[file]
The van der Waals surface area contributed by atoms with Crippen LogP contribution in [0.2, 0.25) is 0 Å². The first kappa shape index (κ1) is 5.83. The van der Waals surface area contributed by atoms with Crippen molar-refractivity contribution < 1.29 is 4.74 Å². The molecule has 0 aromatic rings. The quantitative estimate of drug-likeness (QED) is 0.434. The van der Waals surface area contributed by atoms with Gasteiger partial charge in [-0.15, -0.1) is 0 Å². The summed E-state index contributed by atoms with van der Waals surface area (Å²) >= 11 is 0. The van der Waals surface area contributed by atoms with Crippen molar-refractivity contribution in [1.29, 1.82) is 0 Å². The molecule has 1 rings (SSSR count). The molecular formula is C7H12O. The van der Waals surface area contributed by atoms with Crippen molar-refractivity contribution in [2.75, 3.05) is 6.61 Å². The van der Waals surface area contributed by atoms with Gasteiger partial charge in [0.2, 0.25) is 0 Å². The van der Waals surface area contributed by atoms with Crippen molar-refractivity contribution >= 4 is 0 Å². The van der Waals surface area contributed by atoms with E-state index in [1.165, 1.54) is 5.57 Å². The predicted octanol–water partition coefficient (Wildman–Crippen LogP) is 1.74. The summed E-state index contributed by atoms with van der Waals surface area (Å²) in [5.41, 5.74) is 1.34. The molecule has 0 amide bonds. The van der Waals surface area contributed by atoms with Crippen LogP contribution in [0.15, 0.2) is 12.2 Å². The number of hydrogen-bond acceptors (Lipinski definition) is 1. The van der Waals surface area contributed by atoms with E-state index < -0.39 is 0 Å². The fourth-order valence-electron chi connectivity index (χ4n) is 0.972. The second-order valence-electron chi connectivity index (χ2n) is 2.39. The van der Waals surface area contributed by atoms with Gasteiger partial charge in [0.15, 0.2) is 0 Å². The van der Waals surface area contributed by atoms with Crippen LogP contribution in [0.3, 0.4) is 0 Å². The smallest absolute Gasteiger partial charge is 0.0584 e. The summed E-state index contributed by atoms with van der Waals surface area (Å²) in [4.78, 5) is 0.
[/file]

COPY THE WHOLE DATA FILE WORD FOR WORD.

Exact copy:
The van der Waals surface area contributed by atoms with Crippen LogP contribution in [0.2, 0.25) is 0 Å². The first kappa shape index (κ1) is 5.83. The van der Waals surface area contributed by atoms with Crippen molar-refractivity contribution < 1.29 is 4.74 Å². The molecule has 0 aromatic rings. The quantitative estimate of drug-likeness (QED) is 0.434. The van der Waals surface area contributed by atoms with Gasteiger partial charge in [-0.15, -0.1) is 0 Å². The summed E-state index contributed by atoms with van der Waals surface area (Å²) >= 11 is 0. The van der Waals surface area contributed by atoms with Crippen molar-refractivity contribution in [1.29, 1.82) is 0 Å². The molecule has 1 rings (SSSR count). The molecular formula is C7H12O. The van der Waals surface area contributed by atoms with Crippen molar-refractivity contribution in [2.75, 3.05) is 6.61 Å². The van der Waals surface area contributed by atoms with Gasteiger partial charge in [0.2, 0.25) is 0 Å². The van der Waals surface area contributed by atoms with Crippen molar-refractivity contribution >= 4 is 0 Å². The van der Waals surface area contributed by atoms with E-state index in [1.165, 1.54) is 5.57 Å². The predicted octanol–water partition coefficient (Wildman–Crippen LogP) is 1.74. The summed E-state index contributed by atoms with van der Waals surface area (Å²) in [5.41, 5.74) is 1.34. The molecule has 0 amide bonds. The van der Waals surface area contributed by atoms with Crippen LogP contribution in [0.15, 0.2) is 12.2 Å². The number of hydrogen-bond acceptors (Lipinski definition) is 1. The van der Waals surface area contributed by atoms with E-state index < -0.39 is 0 Å². The fourth-order valence-electron chi connectivity index (χ4n) is 0.972. The second-order valence-electron chi connectivity index (χ2n) is 2.39. The van der Waals surface area contributed by atoms with Gasteiger partial charge in [0.15, 0.2) is 0 Å². The van der Waals surface area contributed by atoms with Crippen LogP contribution in [0.3, 0.4) is 0 Å². The smallest absolute Gasteiger partial charge is 0.0584 e. The summed E-state index contributed by atoms with van der Waals surface area (Å²) in [4.78, 5) is 0.